ACSL3 is mainly expressed during fetal development, and the level of ACSL3 in adult cerebrum is only 10% of its maximum on 15 d after birth[14]. ACSL3 is localized in the ER and cytosolic lipid droplets (LDs)[15]. LDs are the main organelles for the storage of neutral lipids, and contribute to the maintenance of lipid homeostasis. The physiological function of ACSL3 is to promote the synthesis of lecithin and the formation of LDs, which is not seen in other isoforms of ACSL[16]. Lecithin is the main PL on the surface of very low density lipoprotein (VLDL). Secretion of VLDL is suppressed in case of ACSL3 insufficiency. ACSL3 has an influence on the secretion of VLDL through the promotion of lecithin synthesis provided by the ACSL3-mediated synthesis of DAG[17]. The N-terminal region of ACSL3 is required for fatty acid uptake, due to its effect on enzymatic activity[18]. Experimental findings have shown that ACSL3 is able to regulate lipogenesis by facilitating the gene activity of several lipogenic transcription factors, including peroxisome proliferator-activated receptor-γ (PPAR-γ), carbohydrate-responsive element-binding protein (ChREB) and sterol regulatory element-binding protein-1c (SREBP-1c)[17,19,20].


ACSL4 is mainly expressed in adrenal glands and other steroid producing organs. ACSL4 expression is related to steroid hormones and growth factor receptors[21]. Silencing ACSL4 can inhibit the generation of hormone-related steroid[22]. ACSL4 has a substrate preference for arachidonic acid (AA). The catalytic activity of ACSL4 for AA is 5 to 6 times higher than that for linoleic acid[4]. ACSL4 expression decreases the conversion of free AA into leukotrienes while increasing the conversion of free AA into prostaglandins[21,23]. ACSL4 over-expression also significantly increases the synthesis of eicosanoid-CoA and promotes conversion of AA into phosphatidyl ethanolamine (PE), phosphatidyl inositol (PI) and TG[23,24].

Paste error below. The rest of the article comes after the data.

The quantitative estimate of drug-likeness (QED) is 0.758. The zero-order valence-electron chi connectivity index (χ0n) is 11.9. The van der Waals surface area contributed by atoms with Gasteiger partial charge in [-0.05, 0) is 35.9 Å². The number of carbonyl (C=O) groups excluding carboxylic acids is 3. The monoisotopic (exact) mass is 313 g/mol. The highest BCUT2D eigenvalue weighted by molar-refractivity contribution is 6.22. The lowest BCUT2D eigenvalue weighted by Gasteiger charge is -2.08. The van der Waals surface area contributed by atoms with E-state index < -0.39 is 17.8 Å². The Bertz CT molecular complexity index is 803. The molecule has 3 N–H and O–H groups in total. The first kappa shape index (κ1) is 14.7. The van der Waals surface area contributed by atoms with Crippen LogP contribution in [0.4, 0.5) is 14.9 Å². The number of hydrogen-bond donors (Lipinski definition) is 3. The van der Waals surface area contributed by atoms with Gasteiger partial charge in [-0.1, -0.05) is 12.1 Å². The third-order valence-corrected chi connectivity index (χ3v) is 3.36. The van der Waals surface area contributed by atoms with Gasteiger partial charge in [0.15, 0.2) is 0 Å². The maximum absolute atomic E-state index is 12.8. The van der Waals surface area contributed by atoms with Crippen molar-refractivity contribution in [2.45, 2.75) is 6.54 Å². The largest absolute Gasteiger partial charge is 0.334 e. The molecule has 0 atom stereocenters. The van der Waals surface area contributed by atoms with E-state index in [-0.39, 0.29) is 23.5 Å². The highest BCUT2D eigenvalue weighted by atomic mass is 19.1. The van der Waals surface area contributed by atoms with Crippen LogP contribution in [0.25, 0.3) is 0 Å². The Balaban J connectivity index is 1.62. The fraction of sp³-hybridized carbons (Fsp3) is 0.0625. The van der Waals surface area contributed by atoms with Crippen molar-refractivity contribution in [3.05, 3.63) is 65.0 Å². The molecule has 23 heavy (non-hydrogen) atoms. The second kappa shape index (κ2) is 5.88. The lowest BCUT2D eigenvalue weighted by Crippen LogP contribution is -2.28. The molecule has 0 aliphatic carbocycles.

It is well known that the absorption of dietary long chain fatty acids largely occurs in the jejunum and ACSL5 is mainly expressed in the small intestine. This suggests that ACSL5 plays a crucial role in the absorption of dietary long-chain fatty acids. Studies on ACSL5 have shown that it can catalyze the metabolism of exogenous, but not de novo synthesized fatty acids[7,25]. ACSL5-knockout mice did not show changes in the absorption of long-chain fatty acids or weight gain after a high-fat diet[26]. ACSL5 is also expressed in the liver and brown adipose tissue characterized by high levels of TG synthetase, and is involved in the synthesis of TG. ACSL5 over-expression promotes the synthesis of DAG and TG from fatty acids, which may be attributed to accelerated re-acylation by ACSL5. In contrast, ACSL5-knockout resulted in decreased synthesis of TG[11,27]. In addition, ACSL5 is also the only ACSL isoform localized in mitochondria. It is commonly believed to be related to β-oxidation. However, some data have indicated that ACSL5 over-expression does not have an impact on the β-oxidation of fatty acids[7].